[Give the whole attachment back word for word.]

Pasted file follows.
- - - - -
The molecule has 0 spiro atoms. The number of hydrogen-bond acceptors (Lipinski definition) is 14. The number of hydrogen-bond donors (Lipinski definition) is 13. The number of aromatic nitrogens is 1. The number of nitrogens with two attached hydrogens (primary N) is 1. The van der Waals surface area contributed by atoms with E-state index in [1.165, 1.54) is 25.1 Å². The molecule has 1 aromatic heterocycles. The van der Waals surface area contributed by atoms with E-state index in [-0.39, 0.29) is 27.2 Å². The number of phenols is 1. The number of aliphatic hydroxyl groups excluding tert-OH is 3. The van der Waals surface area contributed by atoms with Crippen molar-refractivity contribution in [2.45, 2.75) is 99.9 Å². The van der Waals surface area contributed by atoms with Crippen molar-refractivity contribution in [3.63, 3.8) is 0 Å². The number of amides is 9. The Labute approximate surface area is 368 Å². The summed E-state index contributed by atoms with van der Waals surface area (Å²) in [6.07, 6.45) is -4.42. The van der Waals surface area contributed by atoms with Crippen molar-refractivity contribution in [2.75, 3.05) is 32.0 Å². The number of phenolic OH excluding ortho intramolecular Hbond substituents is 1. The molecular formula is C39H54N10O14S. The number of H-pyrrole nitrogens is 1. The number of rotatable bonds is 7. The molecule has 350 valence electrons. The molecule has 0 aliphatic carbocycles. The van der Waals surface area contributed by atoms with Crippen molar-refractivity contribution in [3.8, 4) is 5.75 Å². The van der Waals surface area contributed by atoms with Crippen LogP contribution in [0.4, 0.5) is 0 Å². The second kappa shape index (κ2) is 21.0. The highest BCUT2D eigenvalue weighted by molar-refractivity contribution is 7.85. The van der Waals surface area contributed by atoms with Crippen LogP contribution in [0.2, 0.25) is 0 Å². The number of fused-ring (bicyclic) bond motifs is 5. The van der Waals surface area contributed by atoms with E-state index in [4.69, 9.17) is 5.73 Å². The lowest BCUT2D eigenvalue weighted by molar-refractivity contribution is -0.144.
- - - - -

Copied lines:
The molecule has 0 spiro atoms. The number of hydrogen-bond acceptors (Lipinski definition) is 14. The number of hydrogen-bond donors (Lipinski definition) is 13. The number of aromatic nitrogens is 1. The number of nitrogens with two attached hydrogens (primary N) is 1. The van der Waals surface area contributed by atoms with E-state index in [1.165, 1.54) is 25.1 Å². The molecule has 1 aromatic heterocycles. The van der Waals surface area contributed by atoms with E-state index in [-0.39, 0.29) is 27.2 Å². The number of phenols is 1. The number of aliphatic hydroxyl groups excluding tert-OH is 3. The van der Waals surface area contributed by atoms with Crippen molar-refractivity contribution in [2.45, 2.75) is 99.9 Å². The van der Waals surface area contributed by atoms with Crippen molar-refractivity contribution in [3.63, 3.8) is 0 Å². The number of amides is 9. The Labute approximate surface area is 368 Å². The summed E-state index contributed by atoms with van der Waals surface area (Å²) in [6.07, 6.45) is -4.42. The van der Waals surface area contributed by atoms with Crippen molar-refractivity contribution in [2.75, 3.05) is 32.0 Å². The number of phenolic OH excluding ortho intramolecular Hbond substituents is 1. The molecular formula is C39H54N10O14S. The number of H-pyrrole nitrogens is 1. The number of rotatable bonds is 7. The molecule has 350 valence electrons. The molecule has 0 aliphatic carbocycles. The van der Waals surface area contributed by atoms with Crippen molar-refractivity contribution in [3.8, 4) is 5.75 Å². The van der Waals surface area contributed by atoms with Crippen LogP contribution in [0.4, 0.5) is 0 Å². The second kappa shape index (κ2) is 21.0. The highest BCUT2D eigenvalue weighted by molar-refractivity contribution is 7.85. The van der Waals surface area contributed by atoms with Crippen LogP contribution in [0.2, 0.25) is 0 Å². The number of fused-ring (bicyclic) bond motifs is 5. The van der Waals surface area contributed by atoms with E-state index in [4.69, 9.17) is 5.73 Å². The lowest BCUT2D eigenvalue weighted by molar-refractivity contribution is -0.144.